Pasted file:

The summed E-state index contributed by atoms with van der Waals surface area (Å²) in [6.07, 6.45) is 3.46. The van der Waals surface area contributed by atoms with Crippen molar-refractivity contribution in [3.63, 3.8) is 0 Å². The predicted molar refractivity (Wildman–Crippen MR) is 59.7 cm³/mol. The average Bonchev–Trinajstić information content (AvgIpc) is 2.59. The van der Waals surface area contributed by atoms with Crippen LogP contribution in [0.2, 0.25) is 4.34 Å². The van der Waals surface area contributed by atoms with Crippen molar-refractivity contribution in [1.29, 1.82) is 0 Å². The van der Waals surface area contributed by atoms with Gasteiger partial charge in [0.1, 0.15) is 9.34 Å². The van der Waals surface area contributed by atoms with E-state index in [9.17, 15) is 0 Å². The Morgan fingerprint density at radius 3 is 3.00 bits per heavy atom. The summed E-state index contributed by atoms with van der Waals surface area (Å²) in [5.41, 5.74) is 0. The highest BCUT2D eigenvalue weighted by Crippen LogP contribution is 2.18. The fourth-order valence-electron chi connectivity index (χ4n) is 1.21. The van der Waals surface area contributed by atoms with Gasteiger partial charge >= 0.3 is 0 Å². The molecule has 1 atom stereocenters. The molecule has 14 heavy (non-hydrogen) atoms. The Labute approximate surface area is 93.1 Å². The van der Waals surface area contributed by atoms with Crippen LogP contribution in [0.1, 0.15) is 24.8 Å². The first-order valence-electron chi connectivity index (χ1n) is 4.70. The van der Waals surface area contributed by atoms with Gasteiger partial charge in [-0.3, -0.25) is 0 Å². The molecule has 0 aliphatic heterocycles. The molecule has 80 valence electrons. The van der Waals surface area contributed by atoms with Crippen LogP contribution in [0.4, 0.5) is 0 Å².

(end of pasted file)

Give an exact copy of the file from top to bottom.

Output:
The summed E-state index contributed by atoms with van der Waals surface area (Å²) in [6.07, 6.45) is 3.46. The van der Waals surface area contributed by atoms with Crippen molar-refractivity contribution in [3.63, 3.8) is 0 Å². The predicted molar refractivity (Wildman–Crippen MR) is 59.7 cm³/mol. The average Bonchev–Trinajstić information content (AvgIpc) is 2.59. The van der Waals surface area contributed by atoms with Crippen LogP contribution in [0.2, 0.25) is 4.34 Å². The van der Waals surface area contributed by atoms with Crippen molar-refractivity contribution in [1.29, 1.82) is 0 Å². The van der Waals surface area contributed by atoms with Gasteiger partial charge in [0.1, 0.15) is 9.34 Å². The van der Waals surface area contributed by atoms with E-state index in [9.17, 15) is 0 Å². The Morgan fingerprint density at radius 3 is 3.00 bits per heavy atom. The summed E-state index contributed by atoms with van der Waals surface area (Å²) in [5.41, 5.74) is 0. The highest BCUT2D eigenvalue weighted by Crippen LogP contribution is 2.18. The fourth-order valence-electron chi connectivity index (χ4n) is 1.21. The van der Waals surface area contributed by atoms with Gasteiger partial charge >= 0.3 is 0 Å². The molecule has 1 atom stereocenters. The molecule has 14 heavy (non-hydrogen) atoms. The Labute approximate surface area is 93.1 Å². The van der Waals surface area contributed by atoms with Crippen LogP contribution in [0.1, 0.15) is 24.8 Å². The first-order valence-electron chi connectivity index (χ1n) is 4.70. The van der Waals surface area contributed by atoms with Gasteiger partial charge in [-0.3, -0.25) is 0 Å². The molecule has 0 aliphatic heterocycles. The molecule has 80 valence electrons. The van der Waals surface area contributed by atoms with Crippen LogP contribution in [0.4, 0.5) is 0 Å².